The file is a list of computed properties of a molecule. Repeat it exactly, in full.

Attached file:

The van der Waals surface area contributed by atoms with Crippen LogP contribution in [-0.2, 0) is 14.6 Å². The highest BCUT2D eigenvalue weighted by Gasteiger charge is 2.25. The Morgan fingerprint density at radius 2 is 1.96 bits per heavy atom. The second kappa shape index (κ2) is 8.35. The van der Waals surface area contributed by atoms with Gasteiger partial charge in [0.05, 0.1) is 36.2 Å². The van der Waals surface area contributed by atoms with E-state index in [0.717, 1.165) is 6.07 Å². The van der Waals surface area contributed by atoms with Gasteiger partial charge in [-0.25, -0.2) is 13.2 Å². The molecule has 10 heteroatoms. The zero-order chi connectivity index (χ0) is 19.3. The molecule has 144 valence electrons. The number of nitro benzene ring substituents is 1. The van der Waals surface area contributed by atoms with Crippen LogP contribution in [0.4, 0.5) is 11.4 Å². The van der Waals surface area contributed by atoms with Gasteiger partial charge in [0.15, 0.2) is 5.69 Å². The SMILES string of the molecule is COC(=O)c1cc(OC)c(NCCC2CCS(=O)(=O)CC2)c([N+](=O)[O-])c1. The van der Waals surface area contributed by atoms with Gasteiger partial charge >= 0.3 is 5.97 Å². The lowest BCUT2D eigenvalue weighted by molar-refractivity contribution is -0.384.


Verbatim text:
The van der Waals surface area contributed by atoms with Crippen LogP contribution in [-0.2, 0) is 14.6 Å². The highest BCUT2D eigenvalue weighted by Gasteiger charge is 2.25. The Morgan fingerprint density at radius 2 is 1.96 bits per heavy atom. The second kappa shape index (κ2) is 8.35. The van der Waals surface area contributed by atoms with Gasteiger partial charge in [0.05, 0.1) is 36.2 Å². The van der Waals surface area contributed by atoms with E-state index in [0.717, 1.165) is 6.07 Å². The van der Waals surface area contributed by atoms with Gasteiger partial charge in [-0.25, -0.2) is 13.2 Å². The molecule has 10 heteroatoms. The zero-order chi connectivity index (χ0) is 19.3. The molecule has 144 valence electrons. The number of nitro benzene ring substituents is 1. The van der Waals surface area contributed by atoms with Crippen LogP contribution in [0.4, 0.5) is 11.4 Å². The van der Waals surface area contributed by atoms with Gasteiger partial charge in [0.15, 0.2) is 5.69 Å². The SMILES string of the molecule is COC(=O)c1cc(OC)c(NCCC2CCS(=O)(=O)CC2)c([N+](=O)[O-])c1. The van der Waals surface area contributed by atoms with Gasteiger partial charge >= 0.3 is 5.97 Å². The lowest BCUT2D eigenvalue weighted by molar-refractivity contribution is -0.384.